Kristine Ashton Gunnell completed her Ph.D. at Claremont Graduate University in 2010. With a decade of teaching experience in colleges and universities, she specializes in the history of women and gender in the American West, especially the role of religious women in public and private life. Gunnell is the author of Daughters of Charity: Women, Religious Mission, and Hospital Care in Los Angeles, 1856-1927 (DePaul Vincentian Studies Institute, 2013), and won the 2014 Arrington-Prucha Prize from the Western History Association for her article “Daughters of Charity as Cultural Intermediaries: Women, Religion, and Race in Early Twentieth-Century Los Angeles.”
In the twentieth and twenty-first centuries, the Daughters’ services have taken various forms: education, senior housing, and healthcare services, among others. But for the Daughters and members of other organizations in the Vincentian family, meeting immediate needs is not enough. They seek to provide men, women, and children with the necessary skills to maneuver around barriers to economic betterment. As more people learn and share these skills, poverty becomes less powerful, and the hope is that the system itself will eventually change.
Since 1984, the Daughters of Charity Foundation has played a pivotal role in sustaining the sisters’ efforts to promote systemic change in the western United States and elsewhere across the globe. Established by Sister Teresa Piro, the foundation is a supporting organization for the Daughters of Charity Province of the West, the administrative unit which oversees the sisters’ ministries in the western United States. Through a series of historical essays, Gunnell explores the foundation’s leadership, strategies, and programs that bolster the ministries’ efforts to serve those struggling in poverty, meeting short-term needs as appropriate, and pursuing long-term interventions that will prevent more people from slipping into its grip. Tentatively titled The Daughters of Charity Foundation and Systemic Change, 1984-2015, the book contributes to the history of women religious and demonstrates their contemporary leadership in the fight against poverty.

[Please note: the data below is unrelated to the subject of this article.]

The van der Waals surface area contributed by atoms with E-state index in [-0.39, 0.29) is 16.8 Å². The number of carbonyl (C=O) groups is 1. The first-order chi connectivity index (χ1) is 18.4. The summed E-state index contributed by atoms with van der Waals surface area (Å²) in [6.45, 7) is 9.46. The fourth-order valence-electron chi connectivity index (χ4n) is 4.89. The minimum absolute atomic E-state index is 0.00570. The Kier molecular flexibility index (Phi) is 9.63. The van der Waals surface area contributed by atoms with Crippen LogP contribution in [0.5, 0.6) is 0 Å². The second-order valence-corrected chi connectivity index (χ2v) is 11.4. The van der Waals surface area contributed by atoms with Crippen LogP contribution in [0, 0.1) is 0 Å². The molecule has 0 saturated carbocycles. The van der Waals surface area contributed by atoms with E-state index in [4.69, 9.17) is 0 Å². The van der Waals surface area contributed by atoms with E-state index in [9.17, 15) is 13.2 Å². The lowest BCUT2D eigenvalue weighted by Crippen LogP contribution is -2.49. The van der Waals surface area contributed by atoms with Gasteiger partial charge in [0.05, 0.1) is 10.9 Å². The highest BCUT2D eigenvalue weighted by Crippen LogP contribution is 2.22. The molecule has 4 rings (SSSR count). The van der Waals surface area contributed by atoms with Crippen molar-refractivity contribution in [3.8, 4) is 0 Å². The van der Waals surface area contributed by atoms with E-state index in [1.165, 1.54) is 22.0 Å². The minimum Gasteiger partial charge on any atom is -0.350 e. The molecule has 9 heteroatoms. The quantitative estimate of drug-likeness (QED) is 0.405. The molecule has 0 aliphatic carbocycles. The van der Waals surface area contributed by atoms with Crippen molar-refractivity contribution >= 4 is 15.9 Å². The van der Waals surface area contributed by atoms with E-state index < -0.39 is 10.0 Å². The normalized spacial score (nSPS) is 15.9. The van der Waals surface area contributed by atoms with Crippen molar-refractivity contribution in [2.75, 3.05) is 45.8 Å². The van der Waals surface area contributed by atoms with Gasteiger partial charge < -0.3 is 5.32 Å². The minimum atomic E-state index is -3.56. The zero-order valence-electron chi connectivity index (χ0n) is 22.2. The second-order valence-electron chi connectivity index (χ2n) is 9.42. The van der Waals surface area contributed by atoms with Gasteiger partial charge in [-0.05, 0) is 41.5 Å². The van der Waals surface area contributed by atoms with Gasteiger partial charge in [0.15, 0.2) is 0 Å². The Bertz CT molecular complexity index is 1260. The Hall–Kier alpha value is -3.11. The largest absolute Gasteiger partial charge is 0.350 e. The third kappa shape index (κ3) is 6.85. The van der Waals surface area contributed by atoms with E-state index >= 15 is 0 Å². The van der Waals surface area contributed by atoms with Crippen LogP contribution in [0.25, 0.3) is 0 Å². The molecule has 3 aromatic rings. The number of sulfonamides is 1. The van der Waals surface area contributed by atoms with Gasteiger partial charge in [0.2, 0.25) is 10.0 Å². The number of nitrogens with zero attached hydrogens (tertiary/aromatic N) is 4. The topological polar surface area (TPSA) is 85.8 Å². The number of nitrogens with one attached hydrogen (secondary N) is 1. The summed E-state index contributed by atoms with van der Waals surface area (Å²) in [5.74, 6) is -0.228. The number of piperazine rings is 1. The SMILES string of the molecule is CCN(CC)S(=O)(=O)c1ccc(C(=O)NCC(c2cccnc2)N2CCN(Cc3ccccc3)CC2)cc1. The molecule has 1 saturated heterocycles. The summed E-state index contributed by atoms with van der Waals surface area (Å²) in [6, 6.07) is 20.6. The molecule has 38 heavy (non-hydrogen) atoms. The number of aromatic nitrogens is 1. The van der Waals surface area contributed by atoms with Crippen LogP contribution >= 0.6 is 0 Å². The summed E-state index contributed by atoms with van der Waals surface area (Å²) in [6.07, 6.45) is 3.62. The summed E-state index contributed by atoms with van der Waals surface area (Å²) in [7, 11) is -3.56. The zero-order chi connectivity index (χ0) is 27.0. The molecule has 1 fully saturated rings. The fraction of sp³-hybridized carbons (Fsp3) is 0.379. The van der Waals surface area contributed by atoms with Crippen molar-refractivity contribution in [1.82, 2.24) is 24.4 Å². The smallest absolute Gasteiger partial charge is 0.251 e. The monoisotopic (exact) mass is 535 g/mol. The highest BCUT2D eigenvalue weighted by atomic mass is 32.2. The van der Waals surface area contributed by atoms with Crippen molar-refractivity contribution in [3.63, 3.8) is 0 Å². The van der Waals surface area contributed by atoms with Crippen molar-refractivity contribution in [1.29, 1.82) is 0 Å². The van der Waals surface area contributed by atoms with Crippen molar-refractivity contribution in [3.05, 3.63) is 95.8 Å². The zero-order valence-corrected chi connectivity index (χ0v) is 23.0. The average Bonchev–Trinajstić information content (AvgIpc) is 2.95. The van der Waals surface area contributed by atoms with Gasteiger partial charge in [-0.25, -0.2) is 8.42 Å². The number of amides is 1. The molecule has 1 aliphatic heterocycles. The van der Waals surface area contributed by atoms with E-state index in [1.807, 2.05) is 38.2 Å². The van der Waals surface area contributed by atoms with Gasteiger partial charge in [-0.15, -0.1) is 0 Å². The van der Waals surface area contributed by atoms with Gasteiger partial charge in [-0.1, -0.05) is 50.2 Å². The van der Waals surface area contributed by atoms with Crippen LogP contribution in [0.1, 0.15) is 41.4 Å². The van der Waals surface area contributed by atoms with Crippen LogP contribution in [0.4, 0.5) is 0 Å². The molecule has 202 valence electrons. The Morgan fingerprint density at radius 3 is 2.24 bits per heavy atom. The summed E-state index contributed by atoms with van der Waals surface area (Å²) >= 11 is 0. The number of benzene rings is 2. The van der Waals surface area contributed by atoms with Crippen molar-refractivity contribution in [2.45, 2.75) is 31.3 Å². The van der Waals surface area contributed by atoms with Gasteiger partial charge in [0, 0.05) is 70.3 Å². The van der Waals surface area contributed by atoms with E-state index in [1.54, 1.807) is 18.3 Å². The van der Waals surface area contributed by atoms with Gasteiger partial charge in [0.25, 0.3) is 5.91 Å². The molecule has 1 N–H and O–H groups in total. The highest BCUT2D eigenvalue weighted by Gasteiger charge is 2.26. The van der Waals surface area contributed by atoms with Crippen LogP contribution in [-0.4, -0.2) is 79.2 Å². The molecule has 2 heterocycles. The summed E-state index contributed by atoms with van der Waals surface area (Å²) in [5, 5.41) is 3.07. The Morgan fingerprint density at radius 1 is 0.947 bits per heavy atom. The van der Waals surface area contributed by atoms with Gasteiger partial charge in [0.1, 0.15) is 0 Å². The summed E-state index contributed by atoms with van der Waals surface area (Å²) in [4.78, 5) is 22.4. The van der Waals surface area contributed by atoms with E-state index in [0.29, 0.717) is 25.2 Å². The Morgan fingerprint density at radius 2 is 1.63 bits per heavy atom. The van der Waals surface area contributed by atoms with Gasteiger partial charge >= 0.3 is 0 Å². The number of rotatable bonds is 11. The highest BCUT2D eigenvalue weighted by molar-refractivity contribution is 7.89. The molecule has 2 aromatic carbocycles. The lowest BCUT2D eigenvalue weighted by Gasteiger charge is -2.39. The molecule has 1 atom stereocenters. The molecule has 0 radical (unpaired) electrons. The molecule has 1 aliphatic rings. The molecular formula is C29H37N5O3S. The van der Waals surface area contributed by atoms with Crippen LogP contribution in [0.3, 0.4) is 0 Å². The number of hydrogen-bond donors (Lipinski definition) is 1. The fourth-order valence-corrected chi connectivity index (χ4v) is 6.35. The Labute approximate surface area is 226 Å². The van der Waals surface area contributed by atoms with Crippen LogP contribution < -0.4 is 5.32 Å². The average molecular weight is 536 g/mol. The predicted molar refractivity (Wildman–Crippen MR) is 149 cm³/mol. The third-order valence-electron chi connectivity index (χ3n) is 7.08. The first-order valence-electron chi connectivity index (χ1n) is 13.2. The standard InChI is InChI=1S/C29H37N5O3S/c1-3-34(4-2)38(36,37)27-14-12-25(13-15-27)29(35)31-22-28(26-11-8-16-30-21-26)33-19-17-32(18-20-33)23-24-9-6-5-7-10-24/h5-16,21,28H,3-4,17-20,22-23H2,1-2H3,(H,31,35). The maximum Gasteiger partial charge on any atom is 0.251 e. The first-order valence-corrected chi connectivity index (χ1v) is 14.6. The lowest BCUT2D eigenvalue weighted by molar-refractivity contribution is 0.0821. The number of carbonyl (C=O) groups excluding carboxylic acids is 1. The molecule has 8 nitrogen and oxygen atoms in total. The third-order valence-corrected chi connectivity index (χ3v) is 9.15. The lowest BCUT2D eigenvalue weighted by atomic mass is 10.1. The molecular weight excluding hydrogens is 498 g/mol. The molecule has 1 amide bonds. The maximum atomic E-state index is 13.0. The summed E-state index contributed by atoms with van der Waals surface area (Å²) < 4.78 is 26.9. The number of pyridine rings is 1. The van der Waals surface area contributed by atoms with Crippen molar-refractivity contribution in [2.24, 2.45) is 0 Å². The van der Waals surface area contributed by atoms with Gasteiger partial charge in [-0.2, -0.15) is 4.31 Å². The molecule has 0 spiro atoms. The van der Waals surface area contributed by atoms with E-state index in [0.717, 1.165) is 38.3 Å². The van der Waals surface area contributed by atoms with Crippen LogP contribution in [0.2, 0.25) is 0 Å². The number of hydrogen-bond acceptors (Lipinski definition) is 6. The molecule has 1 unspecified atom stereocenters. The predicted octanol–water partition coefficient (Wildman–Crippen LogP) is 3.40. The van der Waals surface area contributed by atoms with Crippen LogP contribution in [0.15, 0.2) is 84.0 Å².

“Bridges to Health: US Daughters of Charity, Seton Institute, and Funding Primary Health Care Activities in Latin America, 1985-2010.” US Catholic Historian (forthcoming).
Daughters of Charity: Women, Religious Mission, and Hospital Care in Los Angeles, 1856-1927. Chicago: Vincentian Studies Institute Press at DePaul University, 2013.
“The Daughters of Charity as Cultural Intermediaries: Women, Religion, and Race in Early Twentieth-Century Los Angeles.” U.S. Catholic Historian, volume 31, number 2 (2013): 51-74
“Women’s Work: The Daughters of Charity Orphans’ Fairs and the Formation of the Los Angeles Community, 1858-1880.” Southern California Quarterly (January 2012): 373-406.
“Sisters and Smallpox: The Daughters of Charity as Advocates for the Sick Poor in Nineteenth-century Los Angeles.” Vincentian Heritage Journal, volume 30, number 2 (2011): 9-26.
“To Daughters of Charity, poverty is not inevitable. Men and women created the systems which result in poverty, so men and women can change them to become more responsive to the needs of all people.”